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Srbija 2020

Low Stakes Game

Did you notice how they no longer hold our attention?

Elections in Serbia used to be raucous and joyous popular battles. And when I say used to be, I mean last time we had them. The Fate of the Nation was at stake. The choices we made at the polls would determine our Destiny. Our Place in the Universe depended SO MUCH on who we chose. Naturally, the rhetorical warfare of invective and slander was part of the game. OUR GUY was better by far, but, in order to see that, we had to show and be shown how the OTHER GUYS were Evil and Pernicious and even a little Smelly.

Hearing news from the political front today is, on the contrary, annoying and grating, like fingernails on the national chalkboard. Today we roll our eyes when we listen to the whining of the splintered democratic block leaders. It does not seem to matter as much which of the babies in this daycare center is crying the loudest, which ones will not share their toys, which ones want more milk, and which ones just have full diapers.

Few believe any longer that Voja, Boris, Bozidar, Velja, Ceda, or Mladjan will put more food on the table, raise the standard of living, restore national prestige, make sense of the tax system, foil the oligarchs, lower inflation, raise salaries, revitalize industry, or reorganize the public sector. We trust them mostly to rename the streets of Belgrade and raise fines for not wearing seatbelts.

The specter of a Radical government, once a force that unified the democratic voters by Fear of the Alternative, has grown faded and tattered as we have watched them take the big numbers in every post-2000 election but only half-heartedly fight to wrest the reigns of power from the squabbling heirs of DOS. Somehow we have the feeling that they will be sitting on the opposition benches again this time, watching a weak and infantile minority or a just-barely-majority, rife with internal discord over coalition compromises, squeak by and inflict the same non-governance of the country’s affairs on the people.

We are complacent. They are loud but also complacent. We will NOT get the government we deserve, but whatcha gonna do?

If this sounds cynical and jaded, there is a very specific reason for it. It is because this IS cynical and jaded. It just seems to me, in my position of disenfranchised foreigner (i.e., without a vote) who has CHOSEN to live here and therefore opted to take whatever comes along in terms of a government, that the stakes have never been lower. The future government of Serbia cannot – no matter who does it – create a Serbian utopia just because it sits in the big chairs. So far, the battle seems to be more about chairs than the game that is actually on the table. My jaded and cynical view tells me that once the chairs have been divvied out, the game on the table will be played according to the same seat-of-your-pants strategies that we have come to expect of our standard players.

On January 22, when we wake up in the morning, we will discover who we have chosen in the papers. We will tell ourselves that we KNEW it all along. And 40 days later, we will have our brand new government which looks eerily a lot like the old one.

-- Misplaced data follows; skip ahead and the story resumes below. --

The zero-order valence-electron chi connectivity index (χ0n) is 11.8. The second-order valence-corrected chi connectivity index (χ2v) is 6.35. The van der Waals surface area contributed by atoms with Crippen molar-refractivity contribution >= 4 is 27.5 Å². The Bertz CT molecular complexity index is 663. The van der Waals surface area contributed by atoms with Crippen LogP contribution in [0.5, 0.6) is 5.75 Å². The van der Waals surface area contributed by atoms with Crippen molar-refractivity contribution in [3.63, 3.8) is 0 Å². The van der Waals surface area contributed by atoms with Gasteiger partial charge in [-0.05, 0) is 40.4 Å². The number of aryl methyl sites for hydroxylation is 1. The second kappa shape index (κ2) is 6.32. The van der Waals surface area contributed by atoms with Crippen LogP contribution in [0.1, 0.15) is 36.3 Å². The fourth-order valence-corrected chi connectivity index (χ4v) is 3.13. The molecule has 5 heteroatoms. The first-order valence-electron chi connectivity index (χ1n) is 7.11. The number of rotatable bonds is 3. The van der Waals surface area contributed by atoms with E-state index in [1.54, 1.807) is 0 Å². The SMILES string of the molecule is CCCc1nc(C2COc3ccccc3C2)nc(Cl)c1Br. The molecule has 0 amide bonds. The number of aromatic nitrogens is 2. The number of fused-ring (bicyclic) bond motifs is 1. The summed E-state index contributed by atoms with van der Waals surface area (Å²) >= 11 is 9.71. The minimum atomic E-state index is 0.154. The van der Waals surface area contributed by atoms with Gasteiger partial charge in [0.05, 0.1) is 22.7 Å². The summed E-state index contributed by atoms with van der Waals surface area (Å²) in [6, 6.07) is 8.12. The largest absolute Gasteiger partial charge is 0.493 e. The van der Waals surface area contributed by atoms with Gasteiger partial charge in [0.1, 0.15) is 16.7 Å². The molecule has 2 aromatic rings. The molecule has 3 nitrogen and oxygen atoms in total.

Whatcha gonna do?

numbers, please!

...has grown faded and tattered as we have watched them take the big numbers in every post-2000 election

We used to watch them before as well.
And they already won parliamentary elections once
Take numbers into account, please. There is no turbulence in electorate, whatsoever, the final result depends on "who stayed at home". And the rule is: if you do not go out and vote, the winner is who you do not like the most.

Waiving Rights

Your point is well taken and on target!

The fact is, when we start talking about the right to vote, I think it is often forgotten that it is a privilege rather than an obligation. Staying home on election day and waving your right to vote does not, however, mean that the ones you don't like will win. It means that you have forfeited your right to be part of the process, even if only to protest.

It means the outcome has nothing to do with you.

Voting options...

There is one option that I know is available in local elections in some European countries that I would like to see added to our voting slips:

*None of the above* (remember Bruster's Millions?:)

This would show how much of the electorate is unsatisfied with all present political options and, if the percentage was considerable, which I guess would be the case in Serbia, whether there is room for a new political option that would attract their votes.

A well-concieved political survey could subsequently try to reveal what kind of political option this part of the electorate desires.

This is how I voted a few

This is how I voted a few times... I simply added "None of the above".

Voting options...

The point is to have it on record, officially.

I agree.

I agree.

It's up to us... I will vote LDP.

Can you delete people from the lists..

like you can here in Norway in the local elections? You choose the list of your preferred political party, cross out the names of people you don't want, or add the names of others a second time, which gives their candidature extra weight. You can even add the names of people from an alternative party list if you wish.
As a point of interest, -Norway gives foreign residents the franchise at local level (but not national).


That is the difference between OPEN and CLOSED list in proportional elections. You can only vote for the LIST, and it is up to the party WHO will sit in the parliament (on any level).

Thanks :)